February 7, 2011
Some good things do come out of wars, even if only indirectly. Since 2003, the U.S. Government has been spending tens of millions of dollars to develop the most advanced technology for the men and women wounded in Iraq and Afghanistan. One of the scientists to receive this funding, MIT Media Lab professor Dr. Hugh […]
Some good things do come out of wars, even if only indirectly. Since 2003, the U.S. Government has been spending tens of millions of dollars to develop the most advanced technology for the men and women wounded in Iraq and Afghanistan. One of the scientists to receive this funding, MIT Media Lab professor Dr. Hugh Herr, used the money to develop a revolutionary prosthetic foot, the Powerfoot BiOM. The product has changed the lives of a few army veterans, and now a $15 million investment might eventually make the BiOM available to us civilians too, through the company that Herr founded in 2006, iWalk.
Herr was 17 when both his legs were amputated below the knee because of a mountain climbing accident in 1982. He has since dedicated his life to bringing scientific innovation, and sensitivity, to the design of prostheses. His first invention, the Rheo knee, was licensed and launched commercially by the prosthetics giant Össur in 2004. He started work on the Powerfoot BiOM the same year. It has since gone through several iterations on its road to market-readiness. Herr has worn all of them.
The BiOM’s key feature is its intelligence. Every time you take a step, sensors in the foot collect data on not just the position of your ankle, but also the kind of terrain you’re walking on. This enables the foot to adjust how much force its spring-like actuators must expend while lifting your toes and pushing off the ground. The result is a near-perfect imitation of what your calf muscles and Achilles tendon should be doing, whether you’re climbing stairs, or on the beach. And the whole thing weighs about 4.5 pounds, considerably lighter than most existing prostheses.
Test subjects often can’t believe the difference the BiOM makes to their lives. Most other prostheses eventually tire people out, because they push the wearer’s weight into the hip socket,and people compensate by shifting their body weight, burning up a lot of extra energy. But last November, preliminary test results released by the Brooke Army Medical Center at Fort Sam Houston showed that the BiOM cost its wearers no more energy than their own foot might have.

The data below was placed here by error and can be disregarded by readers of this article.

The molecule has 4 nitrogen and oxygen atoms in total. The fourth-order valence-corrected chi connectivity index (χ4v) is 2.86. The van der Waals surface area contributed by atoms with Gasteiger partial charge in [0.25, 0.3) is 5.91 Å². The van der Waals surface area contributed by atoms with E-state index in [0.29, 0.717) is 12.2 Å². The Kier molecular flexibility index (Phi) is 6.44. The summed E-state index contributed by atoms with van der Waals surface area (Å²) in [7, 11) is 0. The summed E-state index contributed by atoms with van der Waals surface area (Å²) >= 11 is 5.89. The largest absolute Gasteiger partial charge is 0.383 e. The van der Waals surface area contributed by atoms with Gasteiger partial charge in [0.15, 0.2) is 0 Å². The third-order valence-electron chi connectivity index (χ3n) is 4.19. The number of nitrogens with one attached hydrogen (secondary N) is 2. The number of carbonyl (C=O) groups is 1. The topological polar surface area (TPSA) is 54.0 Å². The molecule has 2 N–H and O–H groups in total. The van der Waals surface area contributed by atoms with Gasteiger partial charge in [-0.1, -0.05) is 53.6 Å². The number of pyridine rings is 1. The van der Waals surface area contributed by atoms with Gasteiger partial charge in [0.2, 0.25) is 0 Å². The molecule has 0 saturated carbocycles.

The project received initial funding from the Department of Defense and the Telemedicine and Advanced Technology Research Center (TATRC). Then in 2009 iWalk received $20 million from Cambridge-based General Catalyst Partners and New York-based WFD Ventures LLC. And now, Boston’s Sigma Partners has joined in as an investor, giving iWalk a further $15 million to start a small production run.
The BiOM is entirely being manufactured and assembled in Cambridge, MA. iWalk delivered its first five commercial BiOM units to the Walter Reed Army Medical Center earlier this month. Limited numbers are also being rolled out to the Department of Defense, the Veteran’s Association and select independent providers, but the demand for this product is likely to be much higher. iWalk hopes to eventually satisfy that demand, and to start work on some of Herr’s other ideas, such as elbow prostheses and wearable exoskeletons.
We might well be seeing the beginnings of an influential technology-driven business that will harness Massachusetts’s intellectual capital, and bring more jobs to the region, all grown out of a seemingly simple idea – to seamlessly replicate what human feet do, day in and day out. It is a humbling thought to realize that the company’s name, iWalk, is not some flippant reference to the age of the iPhone, but a reminder of all that it has taken, both in money and scientific know-how, for retired staff seargent Justin Lynn to affirm in the video above, “I Walk.”